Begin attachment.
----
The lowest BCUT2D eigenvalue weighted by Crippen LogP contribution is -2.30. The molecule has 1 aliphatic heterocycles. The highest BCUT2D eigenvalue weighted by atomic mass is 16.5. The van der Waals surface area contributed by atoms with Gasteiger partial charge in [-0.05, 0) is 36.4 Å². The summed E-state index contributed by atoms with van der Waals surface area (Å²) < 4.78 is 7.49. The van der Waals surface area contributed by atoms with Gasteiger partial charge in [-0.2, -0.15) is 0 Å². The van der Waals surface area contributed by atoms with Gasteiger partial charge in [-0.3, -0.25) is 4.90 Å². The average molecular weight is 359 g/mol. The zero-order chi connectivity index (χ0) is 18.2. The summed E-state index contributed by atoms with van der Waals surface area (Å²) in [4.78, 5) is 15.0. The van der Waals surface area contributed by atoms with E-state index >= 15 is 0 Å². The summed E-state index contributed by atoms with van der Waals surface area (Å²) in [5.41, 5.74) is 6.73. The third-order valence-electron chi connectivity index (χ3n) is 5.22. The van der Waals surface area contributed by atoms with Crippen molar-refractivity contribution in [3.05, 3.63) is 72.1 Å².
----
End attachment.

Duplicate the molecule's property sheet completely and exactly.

The lowest BCUT2D eigenvalue weighted by Crippen LogP contribution is -2.30. The molecule has 1 aliphatic heterocycles. The highest BCUT2D eigenvalue weighted by atomic mass is 16.5. The van der Waals surface area contributed by atoms with Gasteiger partial charge in [-0.05, 0) is 36.4 Å². The summed E-state index contributed by atoms with van der Waals surface area (Å²) < 4.78 is 7.49. The van der Waals surface area contributed by atoms with Gasteiger partial charge in [-0.2, -0.15) is 0 Å². The van der Waals surface area contributed by atoms with Gasteiger partial charge in [-0.3, -0.25) is 4.90 Å². The average molecular weight is 359 g/mol. The zero-order chi connectivity index (χ0) is 18.2. The summed E-state index contributed by atoms with van der Waals surface area (Å²) in [4.78, 5) is 15.0. The van der Waals surface area contributed by atoms with E-state index >= 15 is 0 Å². The summed E-state index contributed by atoms with van der Waals surface area (Å²) in [5.41, 5.74) is 6.73. The third-order valence-electron chi connectivity index (χ3n) is 5.22. The van der Waals surface area contributed by atoms with Crippen molar-refractivity contribution in [3.05, 3.63) is 72.1 Å².